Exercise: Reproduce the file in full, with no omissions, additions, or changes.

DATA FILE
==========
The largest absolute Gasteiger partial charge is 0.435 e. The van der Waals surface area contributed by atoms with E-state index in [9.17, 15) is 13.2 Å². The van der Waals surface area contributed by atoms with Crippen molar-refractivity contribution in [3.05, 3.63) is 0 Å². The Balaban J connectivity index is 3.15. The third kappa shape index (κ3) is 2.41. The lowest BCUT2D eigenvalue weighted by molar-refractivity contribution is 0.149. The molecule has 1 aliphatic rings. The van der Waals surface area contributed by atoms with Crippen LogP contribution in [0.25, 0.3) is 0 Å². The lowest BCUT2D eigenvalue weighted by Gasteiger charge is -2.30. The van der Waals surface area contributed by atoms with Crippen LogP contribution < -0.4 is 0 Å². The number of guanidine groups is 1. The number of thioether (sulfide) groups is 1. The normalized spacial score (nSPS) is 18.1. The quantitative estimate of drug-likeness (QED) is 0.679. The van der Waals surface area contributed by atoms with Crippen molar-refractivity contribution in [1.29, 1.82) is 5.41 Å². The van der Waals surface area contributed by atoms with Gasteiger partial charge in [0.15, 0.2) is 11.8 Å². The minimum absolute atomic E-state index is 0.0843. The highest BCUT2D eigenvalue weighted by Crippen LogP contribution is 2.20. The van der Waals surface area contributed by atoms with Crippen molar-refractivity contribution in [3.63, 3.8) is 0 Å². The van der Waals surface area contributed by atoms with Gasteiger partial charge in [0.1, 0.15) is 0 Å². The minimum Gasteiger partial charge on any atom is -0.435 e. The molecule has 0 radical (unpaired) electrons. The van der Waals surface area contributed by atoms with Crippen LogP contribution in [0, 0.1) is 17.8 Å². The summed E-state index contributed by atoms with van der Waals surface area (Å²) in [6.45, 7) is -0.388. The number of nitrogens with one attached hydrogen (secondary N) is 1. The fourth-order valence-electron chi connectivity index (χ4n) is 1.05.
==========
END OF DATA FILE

The largest absolute Gasteiger partial charge is 0.435 e. The van der Waals surface area contributed by atoms with E-state index in [9.17, 15) is 13.2 Å². The van der Waals surface area contributed by atoms with Crippen molar-refractivity contribution in [3.05, 3.63) is 0 Å². The Balaban J connectivity index is 3.15. The third kappa shape index (κ3) is 2.41. The lowest BCUT2D eigenvalue weighted by molar-refractivity contribution is 0.149. The molecule has 1 aliphatic rings. The van der Waals surface area contributed by atoms with Crippen LogP contribution in [0.25, 0.3) is 0 Å². The lowest BCUT2D eigenvalue weighted by Gasteiger charge is -2.30. The van der Waals surface area contributed by atoms with Crippen LogP contribution < -0.4 is 0 Å². The number of guanidine groups is 1. The number of thioether (sulfide) groups is 1. The normalized spacial score (nSPS) is 18.1. The quantitative estimate of drug-likeness (QED) is 0.679. The van der Waals surface area contributed by atoms with Crippen molar-refractivity contribution in [1.29, 1.82) is 5.41 Å². The van der Waals surface area contributed by atoms with Gasteiger partial charge in [0.15, 0.2) is 11.8 Å². The minimum absolute atomic E-state index is 0.0843. The highest BCUT2D eigenvalue weighted by Crippen LogP contribution is 2.20. The van der Waals surface area contributed by atoms with Crippen molar-refractivity contribution in [3.63, 3.8) is 0 Å². The van der Waals surface area contributed by atoms with Gasteiger partial charge in [0.1, 0.15) is 0 Å². The minimum Gasteiger partial charge on any atom is -0.435 e. The molecule has 0 radical (unpaired) electrons. The van der Waals surface area contributed by atoms with Crippen LogP contribution in [0, 0.1) is 17.8 Å². The summed E-state index contributed by atoms with van der Waals surface area (Å²) in [6.45, 7) is -0.388. The number of nitrogens with one attached hydrogen (secondary N) is 1. The fourth-order valence-electron chi connectivity index (χ4n) is 1.05.